All plants absorb metals, with some plants being experts at absorbing and storing certain metals in their tissues (called bio-accumulation).  Different plants accumulate different metals in different amounts and they store metals differently (Intawongse & Dean, 2006). A lot of research has been done on which plants are best at accumulating certain metals (a field called phytoremediation).  What has been found is that each plant is different and unique in how it deals with metals in the soil.  Here is a list of a few of the difference that have been observed:
  • Some plants absorb certain metals, but not others.
  • Plants are more likely to store certain metals in particular areas (such as roots), with other plants storing the same metal in other areas (such as their leaves or fruits) (Clark, et al., 2006, Grant et al., 1998).
  • The amount of a particular metal in the soil can affect how well a plant absorbs it.
  • If plants are growing in soil that has a mixture of different metals, it may affect how much of the metals are absorbed.
  • The pH of the soil (a measure of acidity) can affect how well a plant absorbs certain metals.
  • The amount of organic matter, such as compost, in the soil can affect the rate at which a plant can absorb certain metals.
If your soil has high levels of a particular metal, you should carefully consider which crops you want to grow.  You may want to avoid growing root crops, for instance, if you have high lead levels.  A few commonly grown crops known to absorb metals include:

  •  Lead: Napa Cabbage1, Onions2,5, Mustard/Turnip Greens6,8, Cilantro3, and various root crops3
  •  Cadmium: Lettuce2,7, Spinach4,7, Mustard/Turnip Greens8, Carrots5, Sunflowers1,7
  •  Zinc: Spinach4, Chard4
  • Arsenic: Mustard Greens2 
(1Gardea-Torresday, et al., 2005; 2Peralta-Videa, et al., 2009; 3Finster, et al., 2004; 4Pillay & Jonnalagadda, 2007;5Sipter, et al., 2008; 6Clark, et al., 2006, 7Grant, et al., 1998; 8Jiang, et al., 2004)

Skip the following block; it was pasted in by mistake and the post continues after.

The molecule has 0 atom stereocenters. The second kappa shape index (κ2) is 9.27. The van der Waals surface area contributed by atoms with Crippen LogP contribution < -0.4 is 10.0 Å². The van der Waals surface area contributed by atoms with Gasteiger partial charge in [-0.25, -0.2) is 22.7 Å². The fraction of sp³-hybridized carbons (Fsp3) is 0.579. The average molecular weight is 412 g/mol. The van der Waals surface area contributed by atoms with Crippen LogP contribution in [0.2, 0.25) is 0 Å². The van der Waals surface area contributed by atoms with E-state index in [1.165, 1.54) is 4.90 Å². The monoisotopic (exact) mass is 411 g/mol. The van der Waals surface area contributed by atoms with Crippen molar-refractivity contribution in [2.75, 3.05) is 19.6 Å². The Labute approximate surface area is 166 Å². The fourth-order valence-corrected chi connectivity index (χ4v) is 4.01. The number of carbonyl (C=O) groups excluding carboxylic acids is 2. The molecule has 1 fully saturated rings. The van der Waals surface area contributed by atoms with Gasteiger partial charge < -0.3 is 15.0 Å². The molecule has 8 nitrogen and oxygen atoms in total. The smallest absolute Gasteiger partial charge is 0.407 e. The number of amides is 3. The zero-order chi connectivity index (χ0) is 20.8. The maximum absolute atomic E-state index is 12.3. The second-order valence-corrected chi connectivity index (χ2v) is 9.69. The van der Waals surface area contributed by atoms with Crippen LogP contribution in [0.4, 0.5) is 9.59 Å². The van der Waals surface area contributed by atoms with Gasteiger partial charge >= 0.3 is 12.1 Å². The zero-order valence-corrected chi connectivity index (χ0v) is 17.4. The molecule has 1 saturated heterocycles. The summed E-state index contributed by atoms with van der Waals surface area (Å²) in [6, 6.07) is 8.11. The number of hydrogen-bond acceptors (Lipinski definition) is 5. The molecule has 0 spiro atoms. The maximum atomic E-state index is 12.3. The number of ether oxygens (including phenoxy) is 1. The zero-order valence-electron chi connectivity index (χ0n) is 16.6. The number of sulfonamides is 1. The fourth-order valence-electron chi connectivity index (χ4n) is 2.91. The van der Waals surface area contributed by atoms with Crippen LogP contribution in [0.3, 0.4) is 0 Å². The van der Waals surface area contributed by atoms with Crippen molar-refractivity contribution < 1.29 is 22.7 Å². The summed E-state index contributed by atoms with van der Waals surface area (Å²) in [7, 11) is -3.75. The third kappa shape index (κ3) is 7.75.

If you want to try to remediate your soil by growing these crops and disposing of them properly, know that may take a few years to see results, you should conduct extensive soil testing, and it is advisable to do extensive research on creating a remediation plan... something with is beyond the scope of this website.

Determining Risk from Exposure

When we harvest and eat crops from our garden that contain metals, we are "exposing" our bodies to the metals.  For most adults in the U.S., it is unlikely that you will be exposed to unhealthy levels of heavy metals from eating your garden produce.  However, pregnant women and children are at higher risk of getting sick from exposure to metals, as are those with weak immune systems or a poor diet. (Farias, et al., 1996; Mahaffey, 1990)  Children under 6 and unborn babies are growing so fast that their bodies absorb metals at a higher rate than adults, and those with a diet low in certain vitamins and minerals can also absorb more metals than is normal.  

It is very difficult to gauge if a particular person or family is at risk for over exposure to heavy metals.  In the field of Public Health, various methods are used to determine if certain levels of exposure could result in health problems.  This is called a risk assessment. When calculating risk related to eating garden produce, many of the different factors mentioned above would need to be considered (i.e., soil metal and nutrient levels, pH, and % of organic matter), in addition to information about a person's diet, weight, age, health and
the types and amounts of each plant that is eaten from the garden.  It would also be important to know if a person has other routes of exposure, such as in the workplace, that would increase their risk of developing health problems.  

All in all, because doing a risk assessment involves a lot of complicated math and soil testing, most gardeners should simply focus on getting their soil tested so they know the amount of heavy metals in their garden and then take simple steps to reduce your family’s exposure.